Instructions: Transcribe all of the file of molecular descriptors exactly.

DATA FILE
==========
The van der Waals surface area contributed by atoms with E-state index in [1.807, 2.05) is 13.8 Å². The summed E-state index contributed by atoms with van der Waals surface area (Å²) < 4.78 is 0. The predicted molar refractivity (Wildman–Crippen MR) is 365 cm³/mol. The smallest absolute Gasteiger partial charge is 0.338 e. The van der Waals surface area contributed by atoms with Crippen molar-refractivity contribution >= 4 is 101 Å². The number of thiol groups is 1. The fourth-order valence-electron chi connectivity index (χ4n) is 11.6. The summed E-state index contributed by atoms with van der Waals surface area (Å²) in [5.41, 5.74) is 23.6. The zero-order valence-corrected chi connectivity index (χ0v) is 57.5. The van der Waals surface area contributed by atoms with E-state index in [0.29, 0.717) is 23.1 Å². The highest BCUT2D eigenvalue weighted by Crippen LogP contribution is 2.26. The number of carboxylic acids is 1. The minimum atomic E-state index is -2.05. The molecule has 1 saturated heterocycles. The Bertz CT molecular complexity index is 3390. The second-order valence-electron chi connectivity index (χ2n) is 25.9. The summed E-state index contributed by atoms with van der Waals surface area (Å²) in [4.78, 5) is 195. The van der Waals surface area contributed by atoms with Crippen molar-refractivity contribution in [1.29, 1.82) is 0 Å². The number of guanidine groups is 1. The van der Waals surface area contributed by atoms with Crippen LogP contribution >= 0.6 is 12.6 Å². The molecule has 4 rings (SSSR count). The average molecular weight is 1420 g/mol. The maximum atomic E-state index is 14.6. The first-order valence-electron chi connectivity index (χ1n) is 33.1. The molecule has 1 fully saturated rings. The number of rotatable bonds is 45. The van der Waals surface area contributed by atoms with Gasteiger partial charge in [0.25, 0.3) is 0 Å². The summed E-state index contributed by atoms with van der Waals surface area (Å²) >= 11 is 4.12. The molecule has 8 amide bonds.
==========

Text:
The van der Waals surface area contributed by atoms with E-state index in [1.807, 2.05) is 13.8 Å². The summed E-state index contributed by atoms with van der Waals surface area (Å²) < 4.78 is 0. The predicted molar refractivity (Wildman–Crippen MR) is 365 cm³/mol. The smallest absolute Gasteiger partial charge is 0.338 e. The van der Waals surface area contributed by atoms with Crippen molar-refractivity contribution >= 4 is 101 Å². The number of thiol groups is 1. The fourth-order valence-electron chi connectivity index (χ4n) is 11.6. The summed E-state index contributed by atoms with van der Waals surface area (Å²) in [5.41, 5.74) is 23.6. The zero-order valence-corrected chi connectivity index (χ0v) is 57.5. The van der Waals surface area contributed by atoms with E-state index in [0.29, 0.717) is 23.1 Å². The highest BCUT2D eigenvalue weighted by Crippen LogP contribution is 2.26. The number of carboxylic acids is 1. The minimum atomic E-state index is -2.05. The molecule has 1 saturated heterocycles. The Bertz CT molecular complexity index is 3390. The second-order valence-electron chi connectivity index (χ2n) is 25.9. The summed E-state index contributed by atoms with van der Waals surface area (Å²) in [4.78, 5) is 195. The van der Waals surface area contributed by atoms with Crippen molar-refractivity contribution in [1.29, 1.82) is 0 Å². The number of guanidine groups is 1. The van der Waals surface area contributed by atoms with Crippen LogP contribution >= 0.6 is 12.6 Å². The molecule has 4 rings (SSSR count). The average molecular weight is 1420 g/mol. The maximum atomic E-state index is 14.6. The first-order valence-electron chi connectivity index (χ1n) is 33.1. The molecule has 1 fully saturated rings. The number of rotatable bonds is 45. The van der Waals surface area contributed by atoms with Gasteiger partial charge in [0.25, 0.3) is 0 Å². The summed E-state index contributed by atoms with van der Waals surface area (Å²) >= 11 is 4.12. The molecule has 8 amide bonds.